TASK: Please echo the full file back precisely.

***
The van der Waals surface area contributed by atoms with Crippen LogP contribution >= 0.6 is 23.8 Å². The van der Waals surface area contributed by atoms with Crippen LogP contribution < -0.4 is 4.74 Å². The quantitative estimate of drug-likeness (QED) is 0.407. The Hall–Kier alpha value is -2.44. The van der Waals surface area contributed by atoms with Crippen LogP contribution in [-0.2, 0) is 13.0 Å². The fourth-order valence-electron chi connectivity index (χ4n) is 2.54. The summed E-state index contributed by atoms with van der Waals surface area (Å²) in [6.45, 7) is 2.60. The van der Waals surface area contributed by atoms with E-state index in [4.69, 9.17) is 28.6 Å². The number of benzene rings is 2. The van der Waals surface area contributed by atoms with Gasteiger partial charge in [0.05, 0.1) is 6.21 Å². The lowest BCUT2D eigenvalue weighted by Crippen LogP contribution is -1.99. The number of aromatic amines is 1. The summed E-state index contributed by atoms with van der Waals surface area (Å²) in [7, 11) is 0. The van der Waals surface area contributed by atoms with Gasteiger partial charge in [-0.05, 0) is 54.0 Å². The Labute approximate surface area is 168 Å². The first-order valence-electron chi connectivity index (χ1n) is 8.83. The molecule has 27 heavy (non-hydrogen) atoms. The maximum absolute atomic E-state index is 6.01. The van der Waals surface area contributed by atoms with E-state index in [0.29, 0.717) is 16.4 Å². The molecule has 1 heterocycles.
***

The van der Waals surface area contributed by atoms with Crippen LogP contribution >= 0.6 is 23.8 Å². The van der Waals surface area contributed by atoms with Crippen LogP contribution < -0.4 is 4.74 Å². The quantitative estimate of drug-likeness (QED) is 0.407. The Hall–Kier alpha value is -2.44. The van der Waals surface area contributed by atoms with Crippen LogP contribution in [-0.2, 0) is 13.0 Å². The fourth-order valence-electron chi connectivity index (χ4n) is 2.54. The summed E-state index contributed by atoms with van der Waals surface area (Å²) in [6.45, 7) is 2.60. The van der Waals surface area contributed by atoms with E-state index in [4.69, 9.17) is 28.6 Å². The number of benzene rings is 2. The van der Waals surface area contributed by atoms with Gasteiger partial charge in [0.05, 0.1) is 6.21 Å². The lowest BCUT2D eigenvalue weighted by Crippen LogP contribution is -1.99. The number of aromatic amines is 1. The summed E-state index contributed by atoms with van der Waals surface area (Å²) in [7, 11) is 0. The van der Waals surface area contributed by atoms with Gasteiger partial charge in [-0.05, 0) is 54.0 Å². The Labute approximate surface area is 168 Å². The first-order valence-electron chi connectivity index (χ1n) is 8.83. The molecule has 27 heavy (non-hydrogen) atoms. The maximum absolute atomic E-state index is 6.01. The van der Waals surface area contributed by atoms with E-state index in [0.29, 0.717) is 16.4 Å². The molecule has 1 heterocycles.